45. 45.
    King P.J., Widdowson P.S., Doods H.N., Williams G. Regulation of neuropeptide Y release by neuropeptide Y receptor ligands and calcium channel antagonists in hypothalamic slices. J. Neurochem. 1999, 73: 641–646.PubMedGoogle Scholar
  46. 46.
    Sahu A., Karla S.P. Neuropeptidergic regulation of feeding behavior, neuropeptide Y. Trends Endocrinol. Metabol. 1993, 4: 217–224.Google Scholar
  47. 47.
    Frankish H.M., Dryden S., Hopkins D., Wang Q., Williams G. Neuropeptide Y, the hypothalamus, and diabetes: insights into the central control of metabolism. Peptides 1995, 16: 757–771.PubMedGoogle Scholar
  48. 48.
    Kalra S.P., Dube M.G., Sahu A., Phelps C.P., Kalra P.S. Neuropeptide Y secretion increases in the paraventricular nucleus in association with increased appetite for food. Proc. Natl. Acad. Sci. USA 1991, 88: 10931–10935.PubMedCentralPubMedGoogle Scholar
  49. 49.
    Sahu A., Sninsky C.A., Phelps C.P., Dube M.G., Kalra P.S., Kalra S.P. Neuropeptide Y release from the paraventricular nucleus increases in association with hyperphagia in streptozotocin-induced diabetic rats. Endocrinology 1992, 131: 2979–2985.PubMedGoogle Scholar
  50. 50.
    Kalra S.P., Dube M.G., Fournier A., Kalra P.S. Structurefunction analysis of stimulation of food intake by neuropeptide Y: effects of receptor agonists. Physiol. Behav. 1991, 50: 5–9.PubMedGoogle Scholar
  51. 51.
    Zarjevski N., Cusin I., Vettor R., Rohner-Jeanrenaud F., Jeanrenaud B. Chronic intracerebroventricular neuropeptide- Y administration to normal rats mimics hormonal and metabolic changes of obesity. Endocrinology 1993, 133: 1753–1758PubMedGoogle Scholar
  52. 52.
    Zarjevski N., Cusin I., Vettor R., Rohner-Jeanrenaud F., Jeanrenaud B. Intracerebroventricular administration of neuropeptide Y to normal rats has divergent effects on glucose utilization by adipose tissue and skeletal muscle. Diabetes 1994, 43: 764–769PubMedGoogle Scholar
  53. 53.
    Vettor R., Zarjevski N., Cusin I., Rohner-Jeanrenaud F., Jeanrenaud B. Induction and reversibility of an obesity syndrome by intracerebroventricular neuropeptide Y administration to normal rats. Diabetologia 1994, 37: 1202–1208.PubMedGoogle Scholar
  54. 54.
    Sainsbury A., Cusin I., Doyle P., Rohner-Jeanrenaud F., Jeanrenaud B. Intracerebroventricular administration of neuropeptide Y to normal rats increases obese gene expression in white adipose tissue. Diabetologia 1996, 39: 353–356.PubMedGoogle Scholar
  55. 55.
    Mercer J.G., Hoggard N., Williams L.M. et al. Coexpression of leptin receptor and preproneuropeptide Y mRNA in ARC of mouse hypothalamus. J. Neuroendocrinol. 1996, 8: 733–775.PubMedGoogle Scholar
  56. 56.
    Baskin D.G., Schwartz M.W., Seeley R.J. et al. Leptin receptor long-form splice-variant protein expression in neuron cell bodies of the brain and co-localization with neuropeptide Y mNRA in the arcuate nucleus. J. Histochem. Cytochem. 47: 353–362.Google Scholar
  57. 57.
    Wang Q., Bing C., Al-Barazanji K. et al. Interactions between leptin and hypothalamic neuropeptide Y neurons in the control of food intake and energy homeostasis in the rat. Diabetes 1997, 46: 335–341.PubMedGoogle Scholar
  58. 58.
    Wang J., Leibowitz K.L. Central insulin inhibits hypothalamic galanin an neuropeptide Y gene expression and peptide release in intact rats. Brain Res. 1997, 777: 231–236.PubMedGoogle Scholar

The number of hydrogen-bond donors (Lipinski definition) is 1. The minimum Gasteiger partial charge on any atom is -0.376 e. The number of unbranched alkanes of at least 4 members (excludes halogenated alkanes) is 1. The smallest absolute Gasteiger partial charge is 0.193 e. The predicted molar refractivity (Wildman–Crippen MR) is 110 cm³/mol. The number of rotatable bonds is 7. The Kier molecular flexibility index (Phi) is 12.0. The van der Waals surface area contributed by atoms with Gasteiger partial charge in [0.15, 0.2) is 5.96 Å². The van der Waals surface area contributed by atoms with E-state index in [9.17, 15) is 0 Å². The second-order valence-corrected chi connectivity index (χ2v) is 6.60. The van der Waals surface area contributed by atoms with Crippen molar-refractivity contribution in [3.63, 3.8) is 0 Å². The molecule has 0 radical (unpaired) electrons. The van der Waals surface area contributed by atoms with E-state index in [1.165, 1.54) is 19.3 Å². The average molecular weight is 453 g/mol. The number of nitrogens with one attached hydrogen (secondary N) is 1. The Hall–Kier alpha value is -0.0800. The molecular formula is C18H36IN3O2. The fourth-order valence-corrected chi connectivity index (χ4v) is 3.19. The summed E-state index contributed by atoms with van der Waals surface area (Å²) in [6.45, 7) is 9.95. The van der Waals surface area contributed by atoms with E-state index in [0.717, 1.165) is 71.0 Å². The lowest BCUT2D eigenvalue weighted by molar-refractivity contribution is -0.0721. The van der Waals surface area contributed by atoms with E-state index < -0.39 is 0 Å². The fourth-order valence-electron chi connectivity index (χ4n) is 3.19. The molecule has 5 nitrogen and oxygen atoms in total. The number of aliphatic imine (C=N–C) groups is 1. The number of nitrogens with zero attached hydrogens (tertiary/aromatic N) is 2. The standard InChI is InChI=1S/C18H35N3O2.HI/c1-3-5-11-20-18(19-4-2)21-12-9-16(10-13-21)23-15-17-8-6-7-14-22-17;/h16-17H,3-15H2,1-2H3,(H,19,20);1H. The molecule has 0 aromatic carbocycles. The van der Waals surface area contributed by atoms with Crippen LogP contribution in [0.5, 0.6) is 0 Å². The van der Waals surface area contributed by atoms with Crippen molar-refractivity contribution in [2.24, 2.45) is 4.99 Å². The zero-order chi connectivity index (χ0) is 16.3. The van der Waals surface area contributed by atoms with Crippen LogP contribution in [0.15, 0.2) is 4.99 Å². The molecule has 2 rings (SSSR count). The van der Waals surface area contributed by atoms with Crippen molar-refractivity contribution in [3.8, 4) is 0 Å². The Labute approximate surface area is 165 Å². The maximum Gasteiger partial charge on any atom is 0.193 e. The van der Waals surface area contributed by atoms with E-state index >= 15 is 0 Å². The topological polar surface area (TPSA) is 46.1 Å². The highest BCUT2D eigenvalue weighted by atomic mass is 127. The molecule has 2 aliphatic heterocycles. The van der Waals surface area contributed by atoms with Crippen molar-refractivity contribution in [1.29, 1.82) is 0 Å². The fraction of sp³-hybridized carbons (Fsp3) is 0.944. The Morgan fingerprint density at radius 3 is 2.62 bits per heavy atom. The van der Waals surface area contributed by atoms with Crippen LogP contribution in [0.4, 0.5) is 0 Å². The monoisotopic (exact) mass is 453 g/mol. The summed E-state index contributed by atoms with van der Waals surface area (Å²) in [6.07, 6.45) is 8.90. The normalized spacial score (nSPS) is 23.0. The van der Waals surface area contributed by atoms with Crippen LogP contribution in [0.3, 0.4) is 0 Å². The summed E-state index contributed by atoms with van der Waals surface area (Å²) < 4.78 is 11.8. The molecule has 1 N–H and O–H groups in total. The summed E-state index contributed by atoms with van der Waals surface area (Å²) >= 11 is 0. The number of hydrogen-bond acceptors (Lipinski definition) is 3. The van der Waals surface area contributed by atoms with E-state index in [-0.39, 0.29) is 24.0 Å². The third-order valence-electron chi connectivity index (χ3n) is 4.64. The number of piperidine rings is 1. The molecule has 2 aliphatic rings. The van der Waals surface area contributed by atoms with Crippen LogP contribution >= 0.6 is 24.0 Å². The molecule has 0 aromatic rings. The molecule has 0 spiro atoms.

59. 59.
    Bray G.A., York D.A. Hypothalamic and genetic obesity in experimental animals: an autonomic and endocrine hypothesis. Physiol. Rev. 1979, 59: 719–809.PubMedGoogle Scholar
  60. 60.
    Chen H., Charlat O., Tartaglia L.A. et al. Evidence that the diabetes gene encodes the leptin receptor: identification of a mutation in the leptin receptor gene in db/db mice. Cell 1996, 84: 491–495.PubMedGoogle Scholar
  61. 61.
    Iida M., Murakami T., Ishida K., Mizuno A., Kuwajima M., Shima K. Phenotype-linked amino acid alteration in leptin receptor cDNA from Zucker fatty (fa/fa) rat. Biochem. Biophys. Res. Commun. 1996, 222: 19–26.PubMedGoogle Scholar
  62. 62.
    Stanley B.G., Daniel D.R., Chin A.S., Lebowitz S.F. Paraventricular nucleus injections of peptide YY and neuropeptide Y preferentially enhance carbohydrate ingestion. Peptides 1985, 6: 1205–1211.PubMedGoogle Scholar
  63. 63.
    Schwartz M.W., Sipols A.J., Marks J.L. et al. Inhibition of hypothalamic neuropeptide Y gene expression by insulin. Endocrinology 1992, 130: 3608–3616.PubMedGoogle Scholar
  64. 64.
    Hollopeter G., Erickson J.C., Seeley R.J., Marsh D.J., Palmiter R.D. Response of neuropeptide Y-deficient mice to feeding effectors. Regulat. Pept. 1998, 785: 383–389.Google Scholar
  65. 65.
    Marsh D.J., Miura Y., Yagaloff K.A., Schwartz M.W., Barsh G.S., Palmiter R.D. Effects of neuropeptide Y deficiency on hypothalamic agouti-related expression and responsiveness to melanocortin analogues. Brain Res. 1999, 848: 66–77.PubMedGoogle Scholar
  66. 66.
    Tatemoto K., Carlquist M., Mutt V. Neuropeptide Y-a novel brain peptide with structural similarities to peptide YY and pancreatic polypeptide. Nature 1982, 296: 659–660.PubMedGoogle Scholar
  67. 67.
    Pedersen-Bjergaard U., Host U., Kelbaek H. et al. Influence of meal composition on postprandial peripheral plasma concentrations of vasoactive peptides in man. Scand. J. Clin. Lab. Invest. 1996, 56: 497–503.PubMedGoogle Scholar
  68. 68.
    Pieribone V.A., Brodin L., Friberg K. et al. Differential expression of mRNAs for neuropeptide Y-related peptides in rat nervous tissues: possible evolutionary conservation. J. Neurosci. 1992, 12: 3361–3371.PubMedGoogle Scholar
  69. 69.